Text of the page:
Along the Coquihalla, for instance, a team set up poles on either side of a river, stringing a rope between them to bring fibre-optics across. They fixed the cable on a small folding table set up beside the raging waterway.
“We had to be able to think outside the box and on our feet to get back online,” Hendrix said.
On Highway 8, which has only recently reopened to the public, technicians used copper cabling to “triage” a damaged fibre network and ensure there was at least dial-up phone service for area residents. In another “grand feat,” said Hendrix, the team built a 25-kilometres-long fibre line from the Nicomen Indian Band to Spences Bridge in just two weeks.
Over the next 11 months, Hendrix and his team would go on to replace 60 kilometres of damaged infrastructure with a mix of copper and fibre-optic connectivity. These repairs and enhancements will help protect Spences Bridge from future outages if another natural disaster were to occur.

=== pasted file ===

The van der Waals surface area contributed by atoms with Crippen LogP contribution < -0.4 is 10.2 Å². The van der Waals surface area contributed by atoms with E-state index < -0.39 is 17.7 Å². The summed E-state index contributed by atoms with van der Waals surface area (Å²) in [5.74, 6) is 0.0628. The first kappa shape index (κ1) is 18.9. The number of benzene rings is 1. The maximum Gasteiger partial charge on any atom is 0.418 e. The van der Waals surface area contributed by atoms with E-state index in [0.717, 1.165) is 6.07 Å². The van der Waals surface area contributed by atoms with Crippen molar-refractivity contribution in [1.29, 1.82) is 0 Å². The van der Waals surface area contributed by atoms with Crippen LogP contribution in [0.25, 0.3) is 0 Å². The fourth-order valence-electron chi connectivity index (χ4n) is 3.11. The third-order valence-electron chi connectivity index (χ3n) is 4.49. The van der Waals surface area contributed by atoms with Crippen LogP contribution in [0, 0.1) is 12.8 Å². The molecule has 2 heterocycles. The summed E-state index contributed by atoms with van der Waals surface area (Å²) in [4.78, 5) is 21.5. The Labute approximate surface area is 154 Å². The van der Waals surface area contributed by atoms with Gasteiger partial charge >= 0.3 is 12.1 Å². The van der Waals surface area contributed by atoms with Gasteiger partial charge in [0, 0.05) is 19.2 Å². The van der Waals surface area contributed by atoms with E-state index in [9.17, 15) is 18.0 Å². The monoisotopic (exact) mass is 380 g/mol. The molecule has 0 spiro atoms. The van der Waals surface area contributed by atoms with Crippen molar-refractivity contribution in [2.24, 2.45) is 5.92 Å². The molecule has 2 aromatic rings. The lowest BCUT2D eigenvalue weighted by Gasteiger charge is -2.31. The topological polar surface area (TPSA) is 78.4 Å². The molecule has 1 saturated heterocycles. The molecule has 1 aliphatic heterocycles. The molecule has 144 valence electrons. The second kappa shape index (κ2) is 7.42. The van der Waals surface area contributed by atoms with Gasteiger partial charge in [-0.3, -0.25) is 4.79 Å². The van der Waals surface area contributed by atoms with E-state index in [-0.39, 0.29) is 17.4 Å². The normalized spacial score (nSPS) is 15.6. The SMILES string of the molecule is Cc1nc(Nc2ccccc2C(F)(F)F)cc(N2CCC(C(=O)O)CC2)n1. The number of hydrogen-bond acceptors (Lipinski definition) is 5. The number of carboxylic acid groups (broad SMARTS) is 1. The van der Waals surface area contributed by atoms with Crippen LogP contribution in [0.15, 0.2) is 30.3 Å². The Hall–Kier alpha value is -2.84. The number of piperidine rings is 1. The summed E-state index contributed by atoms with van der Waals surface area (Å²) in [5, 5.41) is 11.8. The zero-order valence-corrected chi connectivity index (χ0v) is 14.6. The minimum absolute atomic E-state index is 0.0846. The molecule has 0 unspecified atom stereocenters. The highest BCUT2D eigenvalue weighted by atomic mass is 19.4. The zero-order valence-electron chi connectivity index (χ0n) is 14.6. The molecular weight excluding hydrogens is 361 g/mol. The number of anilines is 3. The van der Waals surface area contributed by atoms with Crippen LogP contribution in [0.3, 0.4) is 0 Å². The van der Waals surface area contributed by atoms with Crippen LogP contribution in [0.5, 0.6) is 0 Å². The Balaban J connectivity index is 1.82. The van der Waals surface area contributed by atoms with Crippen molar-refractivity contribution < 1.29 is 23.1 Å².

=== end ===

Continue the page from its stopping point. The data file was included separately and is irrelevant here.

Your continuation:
The regional investment is part of TELUS’ overall commitment of $17.5 billion in world-leading network infrastructure, operations, and spectrum across B.C. over the next four years, and $70 billion overall across Canada through 2026.
Although last year's rainstorm and the resulting rebuild efforts were challenging, Hendrix admits there were some silver linings – one in particular.
That day on Highway 8, when he spotted Cardinal, Thibideau, Schmidt and the animals, down in the canyon, Hendrix came away with a tiny puppy stuffed inside his jacket. Now called Canyon, the dog has grown into a joyful ball of fur weighing more than 100 pounds and is a much-loved member of the Hendrix household.
Looking back, Hendrix said knew Canyon was coming home with him the moment he picked him up.
“I just couldn’t say no to this pup.”